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IDRN Development Challenge
Of ten, three teams advanced to the final stages and won cash prizes during the International Development Research Network (IDRN) Development Challenge in spring 2012.
Spring 2012 marked the inaugural International Development Research Network (IDRN) Development Challenge, in which teams submitted detailed proposals outlining suggestions for addressing a specific development challenge affecting a less-developed region. Ten teams had to pass through two stages of competition in order to be eligible for the cash rewards that would allow them to begin implementation of their projects.

The preliminary stage took place from the beginning of February to mid-March, and required participants to submit a ‘Team and Challenge Statement’ that outlined their team members, their chosen development challenge, and their selection process for both. Each team was required to have at least one UBC graduate student, and was encouraged to strive for team members from diverse backgrounds and specializations in order to effectively and creatively find a solution to their challenge.

Judges reviewed these statements and granted $200 operating budgets to teams progressing to the next stage of competition. Teams then had until May 15 to submit their ‘Development Action Proposal’; a detailed document that outlined plans and suggestions for solving their selected development issue. The competition concluded at a final event on May 22 at which teams presented their proposals to a panel of judges, and three finalists were selected to receive the prize money.

1st Place – Integrated Solution: Solid Waste Management, GHG Reduction and Energy Production in Bangladesh

Of the many innovative and resourceful plans, the judges selected the proposal submitted by Abdul Baset (Sami) Muqeet & Nuheen Khan as the winner. Their project was based on the idea of improving waste collection and management through developing a system that uses human waste as the primary biomass input to generate electricity. This system would better protect water resources, reduce GHG emissions, and address the problem of energy production in the country.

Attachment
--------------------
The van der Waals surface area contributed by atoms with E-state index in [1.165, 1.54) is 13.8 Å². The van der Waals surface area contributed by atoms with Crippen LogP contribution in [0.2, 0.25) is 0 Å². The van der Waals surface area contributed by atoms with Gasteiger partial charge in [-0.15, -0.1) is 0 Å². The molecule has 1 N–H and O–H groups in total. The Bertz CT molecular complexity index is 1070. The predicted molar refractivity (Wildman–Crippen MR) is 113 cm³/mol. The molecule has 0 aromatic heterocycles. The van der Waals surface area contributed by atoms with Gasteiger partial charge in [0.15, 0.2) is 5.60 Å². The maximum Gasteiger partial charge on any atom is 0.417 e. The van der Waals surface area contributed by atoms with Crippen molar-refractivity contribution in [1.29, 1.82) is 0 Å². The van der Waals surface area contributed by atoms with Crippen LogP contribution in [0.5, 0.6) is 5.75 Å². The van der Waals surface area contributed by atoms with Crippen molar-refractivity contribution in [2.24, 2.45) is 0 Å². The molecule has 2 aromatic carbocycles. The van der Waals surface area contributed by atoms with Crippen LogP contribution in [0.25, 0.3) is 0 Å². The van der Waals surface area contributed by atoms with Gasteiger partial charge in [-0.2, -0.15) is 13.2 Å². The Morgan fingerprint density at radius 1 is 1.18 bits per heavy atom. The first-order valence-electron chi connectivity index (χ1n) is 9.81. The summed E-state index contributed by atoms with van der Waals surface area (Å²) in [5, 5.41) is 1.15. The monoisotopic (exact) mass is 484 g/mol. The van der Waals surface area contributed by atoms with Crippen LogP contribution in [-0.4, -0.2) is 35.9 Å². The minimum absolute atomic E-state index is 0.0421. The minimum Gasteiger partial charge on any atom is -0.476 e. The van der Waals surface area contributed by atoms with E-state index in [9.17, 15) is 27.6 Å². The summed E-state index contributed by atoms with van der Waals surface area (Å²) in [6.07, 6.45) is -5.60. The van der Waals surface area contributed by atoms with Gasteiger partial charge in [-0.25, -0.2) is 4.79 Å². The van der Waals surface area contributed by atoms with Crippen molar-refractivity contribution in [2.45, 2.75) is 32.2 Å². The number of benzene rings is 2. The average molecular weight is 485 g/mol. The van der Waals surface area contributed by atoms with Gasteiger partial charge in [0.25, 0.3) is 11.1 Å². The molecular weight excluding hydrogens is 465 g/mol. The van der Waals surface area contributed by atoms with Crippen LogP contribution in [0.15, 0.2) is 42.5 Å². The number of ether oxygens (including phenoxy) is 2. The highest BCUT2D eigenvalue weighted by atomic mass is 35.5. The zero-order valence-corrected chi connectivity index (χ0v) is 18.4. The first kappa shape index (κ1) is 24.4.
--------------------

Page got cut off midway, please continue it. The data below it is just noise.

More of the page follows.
Although human waste is not the most effective raw material for producing biogas, the fact that the majority of Bangladeshis use a manual emptier to dispose of faeces and that many sewage systems discharge into open water demonstrates how faecel matter is a prime source for addressing both energy and sanitation issues. The electricity produced by the methane-rich biogas would be in high demand given the supply shortage in the region, and the nutrient rich digestate produced from the remaining solid material could be sold to local farmers as fertilizer.

Muqeet and Khan’s familiarity with Bangladesh was one of their primary motivations in selecting the country to establish their Landfill Gas (LFG) Utilization facility. They proposed a 5 year pilot project to test feasibility, estimating that with their system, a landfill serving 150,000 people could reduce GHG emissions by 82,343 tonnes, and that a facility constructed in 2012 could produce enough gas to power a 540kW reciprocating engine by the year 2016.

Aiming for a ‘social business project’, they plan to create an economically and financially self-sufficient model, which after repaying initial investments would use profits to expand and improve its services. The social benefits are extensive, including better waste treatment and sanitation, increasing crop yield, and developing a sustainable energy source. When combined with carbon credit sale revenues estimated at $2.75 million over 30 years, as well as the income from electricity and fertilizer sales, the pair is well on their way toward meeting their goal.

Muqeet and Khan are currently collaborating with Grameen Shakti, the leading renewable energy institution in Bangladesh, on the pilot phase of their project. They have also applied for funding of $100,000 through Grand Challenges Canada’s Stars in Global Health program, which aims to support bold ideas with big impact in addressing the UN’s Millennium Development Goals. Public votes decide the winner of the funding, so if you are interested in finding out more about this program, their project, and to vote for Muqeet and Khan’s project, please visit: